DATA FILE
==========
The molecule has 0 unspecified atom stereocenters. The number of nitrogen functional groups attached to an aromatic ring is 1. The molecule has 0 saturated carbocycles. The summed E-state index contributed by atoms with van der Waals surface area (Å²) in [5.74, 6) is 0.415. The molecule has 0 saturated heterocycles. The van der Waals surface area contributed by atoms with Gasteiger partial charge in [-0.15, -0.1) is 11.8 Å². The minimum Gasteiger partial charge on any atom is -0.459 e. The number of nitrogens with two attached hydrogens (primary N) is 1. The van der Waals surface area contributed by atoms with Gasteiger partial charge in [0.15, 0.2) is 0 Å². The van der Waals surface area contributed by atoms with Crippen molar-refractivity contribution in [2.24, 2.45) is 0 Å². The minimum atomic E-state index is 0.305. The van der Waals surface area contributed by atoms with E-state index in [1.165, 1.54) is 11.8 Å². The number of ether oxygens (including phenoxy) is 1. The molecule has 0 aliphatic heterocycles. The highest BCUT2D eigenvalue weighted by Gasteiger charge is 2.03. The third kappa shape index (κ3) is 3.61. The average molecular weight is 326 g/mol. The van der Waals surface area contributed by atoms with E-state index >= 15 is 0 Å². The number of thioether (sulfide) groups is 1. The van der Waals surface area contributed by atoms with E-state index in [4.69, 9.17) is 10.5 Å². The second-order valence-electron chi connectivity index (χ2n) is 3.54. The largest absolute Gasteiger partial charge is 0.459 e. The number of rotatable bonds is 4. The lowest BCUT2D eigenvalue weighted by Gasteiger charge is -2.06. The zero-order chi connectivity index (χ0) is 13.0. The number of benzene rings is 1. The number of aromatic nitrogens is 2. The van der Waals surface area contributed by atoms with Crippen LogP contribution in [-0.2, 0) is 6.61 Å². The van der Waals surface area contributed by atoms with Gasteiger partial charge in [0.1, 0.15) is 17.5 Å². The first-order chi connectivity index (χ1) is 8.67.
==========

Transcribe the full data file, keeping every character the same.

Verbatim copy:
The molecule has 0 unspecified atom stereocenters. The number of nitrogen functional groups attached to an aromatic ring is 1. The molecule has 0 saturated carbocycles. The summed E-state index contributed by atoms with van der Waals surface area (Å²) in [5.74, 6) is 0.415. The molecule has 0 saturated heterocycles. The van der Waals surface area contributed by atoms with Gasteiger partial charge in [-0.15, -0.1) is 11.8 Å². The minimum Gasteiger partial charge on any atom is -0.459 e. The number of nitrogens with two attached hydrogens (primary N) is 1. The van der Waals surface area contributed by atoms with Gasteiger partial charge in [0.15, 0.2) is 0 Å². The van der Waals surface area contributed by atoms with Crippen molar-refractivity contribution in [2.24, 2.45) is 0 Å². The minimum atomic E-state index is 0.305. The van der Waals surface area contributed by atoms with E-state index in [1.165, 1.54) is 11.8 Å². The number of ether oxygens (including phenoxy) is 1. The molecule has 0 aliphatic heterocycles. The highest BCUT2D eigenvalue weighted by Gasteiger charge is 2.03. The third kappa shape index (κ3) is 3.61. The average molecular weight is 326 g/mol. The van der Waals surface area contributed by atoms with E-state index >= 15 is 0 Å². The number of thioether (sulfide) groups is 1. The van der Waals surface area contributed by atoms with E-state index in [4.69, 9.17) is 10.5 Å². The second-order valence-electron chi connectivity index (χ2n) is 3.54. The largest absolute Gasteiger partial charge is 0.459 e. The number of rotatable bonds is 4. The lowest BCUT2D eigenvalue weighted by Gasteiger charge is -2.06. The zero-order chi connectivity index (χ0) is 13.0. The number of benzene rings is 1. The number of aromatic nitrogens is 2. The van der Waals surface area contributed by atoms with Crippen LogP contribution in [-0.2, 0) is 6.61 Å². The van der Waals surface area contributed by atoms with Gasteiger partial charge in [0.1, 0.15) is 17.5 Å². The first-order chi connectivity index (χ1) is 8.67.